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Adobe Releases Flash Platform Betas

The company is positioning Adobe Flash Builder 4, Adobe Flash Catalyst, and the open source Flex 4 framework as its answer to Microsoft's Silverlight software.




Flash Builder 4 helps developers build rich Internet applications.
(click for image gallery)

Adobe Systems on Monday plans to release beta versions of new content-creation tools for its Flash Platform.

The new applications include Adobe Flash Builder 4, Adobe Flash Catalyst, and the open source Flex 4 framework.

Flash Builder 4 helps developers build rich Internet applications. Flash Catalyst is a new RIA interface-creation tool aimed at designers rather than developers. And the Flex 4 framework is a collection of open source resources for building RIAs.

Adobe Flash Builder 4 previously was called Adobe Flex Builder, but the company changed the name to more clearly delineate the software applications it sells and its open source Flex framework.

Adobe is making public beta versions of the three applications available from the Adobe Labs site.

Adobe Flash Catalyst should be well received by Web designers. It allows them to add interactivity to static graphics, without relying on developers to generate user interface code. This in turn should free developers up to focus on coding back-end connectivity.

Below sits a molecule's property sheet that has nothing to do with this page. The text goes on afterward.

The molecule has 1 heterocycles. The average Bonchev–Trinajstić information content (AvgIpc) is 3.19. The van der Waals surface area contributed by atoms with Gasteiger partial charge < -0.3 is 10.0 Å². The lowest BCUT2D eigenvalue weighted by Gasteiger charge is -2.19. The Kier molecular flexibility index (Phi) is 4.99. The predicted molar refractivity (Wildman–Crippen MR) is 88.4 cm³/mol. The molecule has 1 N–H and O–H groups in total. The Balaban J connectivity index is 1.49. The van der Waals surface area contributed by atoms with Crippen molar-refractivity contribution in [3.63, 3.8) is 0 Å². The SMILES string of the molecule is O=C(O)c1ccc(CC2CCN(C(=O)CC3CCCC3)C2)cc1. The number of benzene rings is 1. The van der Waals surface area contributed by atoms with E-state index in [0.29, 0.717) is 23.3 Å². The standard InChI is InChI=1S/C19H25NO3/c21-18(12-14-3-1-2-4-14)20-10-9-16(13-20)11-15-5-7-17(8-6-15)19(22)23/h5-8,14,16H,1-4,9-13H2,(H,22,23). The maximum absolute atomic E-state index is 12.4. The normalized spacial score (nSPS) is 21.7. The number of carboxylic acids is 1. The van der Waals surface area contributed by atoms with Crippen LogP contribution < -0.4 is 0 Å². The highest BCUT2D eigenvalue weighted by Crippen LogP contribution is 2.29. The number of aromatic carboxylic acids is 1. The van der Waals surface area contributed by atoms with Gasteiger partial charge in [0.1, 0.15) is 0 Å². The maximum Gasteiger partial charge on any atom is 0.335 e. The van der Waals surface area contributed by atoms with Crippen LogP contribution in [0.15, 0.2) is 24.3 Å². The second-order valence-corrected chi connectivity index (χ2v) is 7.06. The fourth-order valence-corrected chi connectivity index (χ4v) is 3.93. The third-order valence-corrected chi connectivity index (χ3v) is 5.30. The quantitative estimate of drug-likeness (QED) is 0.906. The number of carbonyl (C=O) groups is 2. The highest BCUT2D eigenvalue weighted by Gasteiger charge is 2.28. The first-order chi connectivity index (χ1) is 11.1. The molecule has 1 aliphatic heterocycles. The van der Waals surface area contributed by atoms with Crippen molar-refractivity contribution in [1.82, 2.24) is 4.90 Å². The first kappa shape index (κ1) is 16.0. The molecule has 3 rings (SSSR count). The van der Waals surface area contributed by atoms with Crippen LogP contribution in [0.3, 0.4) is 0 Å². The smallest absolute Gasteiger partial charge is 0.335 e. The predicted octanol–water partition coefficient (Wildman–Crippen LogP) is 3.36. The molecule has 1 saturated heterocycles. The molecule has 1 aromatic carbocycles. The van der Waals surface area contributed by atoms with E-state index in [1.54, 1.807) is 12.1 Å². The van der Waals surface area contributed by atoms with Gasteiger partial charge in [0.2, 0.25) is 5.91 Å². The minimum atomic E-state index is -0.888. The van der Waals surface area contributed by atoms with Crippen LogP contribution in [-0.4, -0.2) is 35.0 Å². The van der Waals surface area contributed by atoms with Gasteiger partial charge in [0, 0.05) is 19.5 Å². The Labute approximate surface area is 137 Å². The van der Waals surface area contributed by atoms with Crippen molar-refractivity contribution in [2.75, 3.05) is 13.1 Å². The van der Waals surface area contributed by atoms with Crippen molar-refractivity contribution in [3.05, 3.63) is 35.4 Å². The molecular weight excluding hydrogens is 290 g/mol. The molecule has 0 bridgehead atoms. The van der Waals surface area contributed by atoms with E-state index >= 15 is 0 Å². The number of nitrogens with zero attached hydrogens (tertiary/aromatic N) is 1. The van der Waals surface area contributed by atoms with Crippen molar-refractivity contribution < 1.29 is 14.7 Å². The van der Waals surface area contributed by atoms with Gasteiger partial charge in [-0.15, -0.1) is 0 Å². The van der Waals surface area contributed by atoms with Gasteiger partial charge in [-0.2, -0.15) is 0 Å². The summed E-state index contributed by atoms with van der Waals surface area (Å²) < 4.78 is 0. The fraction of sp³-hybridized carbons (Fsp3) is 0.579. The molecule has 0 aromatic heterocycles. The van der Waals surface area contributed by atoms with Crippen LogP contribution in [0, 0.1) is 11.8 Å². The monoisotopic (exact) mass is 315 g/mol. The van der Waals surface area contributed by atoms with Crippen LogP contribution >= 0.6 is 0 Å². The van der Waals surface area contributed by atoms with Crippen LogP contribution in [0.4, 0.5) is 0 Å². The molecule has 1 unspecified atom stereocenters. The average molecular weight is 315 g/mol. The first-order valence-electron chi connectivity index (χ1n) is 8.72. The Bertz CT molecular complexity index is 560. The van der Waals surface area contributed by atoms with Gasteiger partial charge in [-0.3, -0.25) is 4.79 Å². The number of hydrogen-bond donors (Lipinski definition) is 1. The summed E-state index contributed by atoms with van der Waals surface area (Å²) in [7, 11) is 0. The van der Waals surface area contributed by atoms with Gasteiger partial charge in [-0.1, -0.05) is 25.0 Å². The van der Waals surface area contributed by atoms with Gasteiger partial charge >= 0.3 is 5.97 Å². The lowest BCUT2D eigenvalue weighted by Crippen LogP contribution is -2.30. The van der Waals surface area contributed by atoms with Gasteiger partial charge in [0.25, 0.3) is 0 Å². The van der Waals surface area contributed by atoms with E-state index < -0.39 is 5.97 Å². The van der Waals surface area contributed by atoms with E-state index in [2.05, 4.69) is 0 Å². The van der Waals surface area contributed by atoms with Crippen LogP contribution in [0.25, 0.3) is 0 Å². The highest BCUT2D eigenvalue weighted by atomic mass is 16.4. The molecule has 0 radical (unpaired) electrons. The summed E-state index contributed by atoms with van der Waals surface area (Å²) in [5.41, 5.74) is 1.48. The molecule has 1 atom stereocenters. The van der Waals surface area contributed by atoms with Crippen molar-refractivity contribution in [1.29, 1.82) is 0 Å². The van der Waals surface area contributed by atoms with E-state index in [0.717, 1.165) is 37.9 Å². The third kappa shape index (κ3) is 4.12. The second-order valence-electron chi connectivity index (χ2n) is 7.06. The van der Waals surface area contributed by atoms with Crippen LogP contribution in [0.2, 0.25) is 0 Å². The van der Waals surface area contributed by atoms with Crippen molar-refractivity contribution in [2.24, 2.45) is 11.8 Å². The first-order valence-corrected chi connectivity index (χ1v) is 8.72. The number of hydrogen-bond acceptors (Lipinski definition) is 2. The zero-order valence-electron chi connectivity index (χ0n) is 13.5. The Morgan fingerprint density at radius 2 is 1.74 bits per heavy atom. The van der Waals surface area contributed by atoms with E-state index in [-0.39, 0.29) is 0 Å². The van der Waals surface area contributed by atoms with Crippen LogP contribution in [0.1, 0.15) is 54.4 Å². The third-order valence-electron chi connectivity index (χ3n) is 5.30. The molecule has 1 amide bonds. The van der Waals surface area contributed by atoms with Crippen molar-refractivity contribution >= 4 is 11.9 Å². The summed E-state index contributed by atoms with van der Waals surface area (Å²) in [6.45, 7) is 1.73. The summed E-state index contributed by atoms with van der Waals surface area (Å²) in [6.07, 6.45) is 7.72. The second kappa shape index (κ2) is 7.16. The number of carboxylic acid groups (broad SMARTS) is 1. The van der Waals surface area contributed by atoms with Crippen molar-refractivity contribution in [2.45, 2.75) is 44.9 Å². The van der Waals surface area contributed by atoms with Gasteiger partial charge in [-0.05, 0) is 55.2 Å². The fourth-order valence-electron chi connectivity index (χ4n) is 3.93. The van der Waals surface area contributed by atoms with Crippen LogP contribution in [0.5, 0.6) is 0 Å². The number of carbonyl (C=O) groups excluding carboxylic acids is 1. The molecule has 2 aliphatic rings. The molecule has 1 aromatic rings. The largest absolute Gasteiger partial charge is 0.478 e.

Adobe's long reign as the leading maker of tools for online rich media creation and the master of Flash technology is increasingly threatened by Microsoft, which has been promoting its competing Silverlight technology heavily. Microsoft is planning to introduce Silverlight 3 on July 10.

It also faces distrust from the open source Web development community, which has long resented the fact that Flash isn't an open source technology. Adobe has tried to address such concerns through the elimination of licensing and royalty fees associated with Flash and by contributing to open source projects like Tamarin. But some detractors remain suspicious of Adobe.

With the evolution of open standards like HTML 5, which includes new graphic capabilities, there may come a time when Flash isn't necessary. But given the ubiquity of Flash, that time appears to be far off.


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